Birth of Redmond's 300th resident, Ernest Alexander Adams III, on November 24, 1912, makes possible incorporation of City of Redmond.

  • By Georgeann Malowney
  • Posted 11/20/2002
  • Essay 4021
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On November 24, 1912, Mabel Pearl Parks Adams gives birth to a son, Ernest Alexander Adams III. His arrival raises the population of the town of Redmond to 300 residents, the legal threshold for incorporation. Community leaders convene one day after the birth to organize the new city, which was formally established on December 31, 1912.

Ernest A. Adams III was born in the Redmond home of his parents, Ernest Alexander Jr. and Mabel Pearl Parks Adams, both prominent members of the community. Mabel's family owned the Parks Livery Stable and a later motor stage line, and Ernest Jr.'s father was District Manager for the Northern Pacific Railroad. Young Ernie attended Redmond Elementary and Redmond High School, and married his high school sweetheart, Muriel Sanford, in 1931.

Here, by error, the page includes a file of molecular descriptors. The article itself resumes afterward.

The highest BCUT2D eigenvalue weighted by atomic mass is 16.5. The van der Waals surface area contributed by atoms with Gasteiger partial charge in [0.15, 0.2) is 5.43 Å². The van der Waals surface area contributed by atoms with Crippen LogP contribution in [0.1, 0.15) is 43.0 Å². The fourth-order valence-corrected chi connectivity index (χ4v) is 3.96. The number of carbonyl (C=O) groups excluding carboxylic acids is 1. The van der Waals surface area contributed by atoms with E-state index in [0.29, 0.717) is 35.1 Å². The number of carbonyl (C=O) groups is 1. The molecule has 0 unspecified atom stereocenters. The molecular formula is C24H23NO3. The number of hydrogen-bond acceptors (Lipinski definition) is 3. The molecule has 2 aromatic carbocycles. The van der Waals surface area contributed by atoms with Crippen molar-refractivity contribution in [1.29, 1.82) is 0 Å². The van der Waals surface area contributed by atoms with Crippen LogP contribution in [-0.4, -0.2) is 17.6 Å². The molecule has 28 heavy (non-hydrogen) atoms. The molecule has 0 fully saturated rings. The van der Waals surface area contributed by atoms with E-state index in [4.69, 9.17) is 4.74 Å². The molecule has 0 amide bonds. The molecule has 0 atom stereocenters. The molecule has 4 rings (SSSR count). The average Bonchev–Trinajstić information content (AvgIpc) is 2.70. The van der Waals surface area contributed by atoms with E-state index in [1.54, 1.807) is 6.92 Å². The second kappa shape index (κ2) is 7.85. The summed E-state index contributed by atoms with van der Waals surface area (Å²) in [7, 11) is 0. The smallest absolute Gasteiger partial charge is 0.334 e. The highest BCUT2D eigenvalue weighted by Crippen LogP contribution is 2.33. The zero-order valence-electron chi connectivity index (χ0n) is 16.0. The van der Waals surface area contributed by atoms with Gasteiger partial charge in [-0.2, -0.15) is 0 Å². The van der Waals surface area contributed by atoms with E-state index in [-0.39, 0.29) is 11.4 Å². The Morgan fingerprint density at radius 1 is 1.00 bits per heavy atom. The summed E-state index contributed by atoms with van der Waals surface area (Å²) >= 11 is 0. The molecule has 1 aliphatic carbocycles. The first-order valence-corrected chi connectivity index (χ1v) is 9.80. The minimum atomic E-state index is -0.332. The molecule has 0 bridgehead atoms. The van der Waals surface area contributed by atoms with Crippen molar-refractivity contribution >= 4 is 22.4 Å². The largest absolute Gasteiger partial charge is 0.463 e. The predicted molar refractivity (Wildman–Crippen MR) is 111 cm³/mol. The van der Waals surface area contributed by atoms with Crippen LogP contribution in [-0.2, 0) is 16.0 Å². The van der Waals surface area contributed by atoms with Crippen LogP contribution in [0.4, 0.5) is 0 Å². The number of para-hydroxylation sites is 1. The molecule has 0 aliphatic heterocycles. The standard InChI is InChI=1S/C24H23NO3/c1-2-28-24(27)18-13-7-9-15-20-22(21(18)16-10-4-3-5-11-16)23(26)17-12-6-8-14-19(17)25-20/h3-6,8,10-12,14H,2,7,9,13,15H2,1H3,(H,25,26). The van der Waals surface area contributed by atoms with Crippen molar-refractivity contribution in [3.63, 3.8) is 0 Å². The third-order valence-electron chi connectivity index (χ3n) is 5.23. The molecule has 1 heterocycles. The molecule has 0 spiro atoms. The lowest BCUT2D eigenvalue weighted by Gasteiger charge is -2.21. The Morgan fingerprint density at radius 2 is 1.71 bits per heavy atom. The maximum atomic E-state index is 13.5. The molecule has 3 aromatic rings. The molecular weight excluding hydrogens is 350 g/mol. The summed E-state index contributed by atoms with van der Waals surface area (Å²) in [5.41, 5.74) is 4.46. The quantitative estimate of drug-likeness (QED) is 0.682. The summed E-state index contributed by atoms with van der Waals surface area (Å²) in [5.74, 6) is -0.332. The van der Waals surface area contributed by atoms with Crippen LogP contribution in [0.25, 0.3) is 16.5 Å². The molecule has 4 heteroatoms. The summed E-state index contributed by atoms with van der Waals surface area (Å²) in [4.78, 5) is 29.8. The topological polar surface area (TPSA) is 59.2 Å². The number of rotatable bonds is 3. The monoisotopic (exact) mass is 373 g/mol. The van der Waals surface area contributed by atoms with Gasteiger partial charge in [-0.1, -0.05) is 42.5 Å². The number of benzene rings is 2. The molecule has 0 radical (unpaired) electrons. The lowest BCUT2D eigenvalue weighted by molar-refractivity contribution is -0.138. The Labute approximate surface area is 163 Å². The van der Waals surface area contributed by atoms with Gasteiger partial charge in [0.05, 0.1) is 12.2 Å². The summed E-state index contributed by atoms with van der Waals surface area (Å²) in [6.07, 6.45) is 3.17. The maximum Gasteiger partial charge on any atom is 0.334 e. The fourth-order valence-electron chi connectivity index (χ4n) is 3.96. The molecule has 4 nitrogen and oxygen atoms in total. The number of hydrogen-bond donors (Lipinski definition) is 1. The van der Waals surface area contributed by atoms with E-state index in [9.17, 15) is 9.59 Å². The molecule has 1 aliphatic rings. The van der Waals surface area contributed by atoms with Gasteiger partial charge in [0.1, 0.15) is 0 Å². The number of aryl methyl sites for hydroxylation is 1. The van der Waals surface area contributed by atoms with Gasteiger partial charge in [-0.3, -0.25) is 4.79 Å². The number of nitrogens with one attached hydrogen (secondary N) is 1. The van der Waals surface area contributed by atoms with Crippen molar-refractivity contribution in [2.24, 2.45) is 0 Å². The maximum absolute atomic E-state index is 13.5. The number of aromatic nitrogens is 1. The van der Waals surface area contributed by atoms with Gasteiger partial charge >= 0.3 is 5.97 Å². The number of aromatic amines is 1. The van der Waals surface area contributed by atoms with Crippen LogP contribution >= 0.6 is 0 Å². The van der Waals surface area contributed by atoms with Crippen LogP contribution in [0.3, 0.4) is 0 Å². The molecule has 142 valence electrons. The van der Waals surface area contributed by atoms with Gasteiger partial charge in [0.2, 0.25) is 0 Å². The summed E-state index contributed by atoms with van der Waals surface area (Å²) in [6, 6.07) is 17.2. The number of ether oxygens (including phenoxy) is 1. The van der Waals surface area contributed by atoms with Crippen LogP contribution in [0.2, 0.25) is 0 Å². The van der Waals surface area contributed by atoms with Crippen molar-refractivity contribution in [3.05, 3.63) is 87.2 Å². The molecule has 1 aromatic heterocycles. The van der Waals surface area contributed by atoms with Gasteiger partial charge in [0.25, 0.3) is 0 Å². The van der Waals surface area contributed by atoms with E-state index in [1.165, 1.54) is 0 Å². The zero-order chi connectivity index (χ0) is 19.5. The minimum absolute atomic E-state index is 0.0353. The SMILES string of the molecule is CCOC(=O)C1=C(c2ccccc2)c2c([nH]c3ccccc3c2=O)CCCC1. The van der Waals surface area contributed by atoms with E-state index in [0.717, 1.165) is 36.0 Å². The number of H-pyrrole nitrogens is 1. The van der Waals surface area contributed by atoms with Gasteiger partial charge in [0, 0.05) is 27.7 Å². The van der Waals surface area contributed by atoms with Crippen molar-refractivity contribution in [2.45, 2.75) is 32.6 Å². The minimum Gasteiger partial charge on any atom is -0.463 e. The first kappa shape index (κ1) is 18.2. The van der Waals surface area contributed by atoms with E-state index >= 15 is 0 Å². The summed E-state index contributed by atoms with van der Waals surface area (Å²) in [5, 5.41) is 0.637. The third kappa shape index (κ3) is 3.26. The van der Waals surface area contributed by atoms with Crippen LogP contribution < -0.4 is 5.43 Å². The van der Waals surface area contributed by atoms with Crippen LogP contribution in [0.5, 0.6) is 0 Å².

The couple moved in 1935 to Carson City, Nevada, with their young daughters Beverly and Arlene and occupied the former home of Mark Twain's brother. After serving in World War II, Ernie Adams relocated his family to Reno in 1948. He launched a new career in retailing with a successful Sprouse Reitz store, whose patrons included Red Skelton and Bing Crosby, among other famous entertainers.

The Adams family grew to three granddaughters and three grandsons, three great-granddaughters and one great grandson. Ernie Adams passed away in December 1992 at the age of 80, followed by his wife in February 1996.


Georgeann Malowney, Images of America: Redmond, Washington (Charleston, SC: Arcadia Publishing, 2002).

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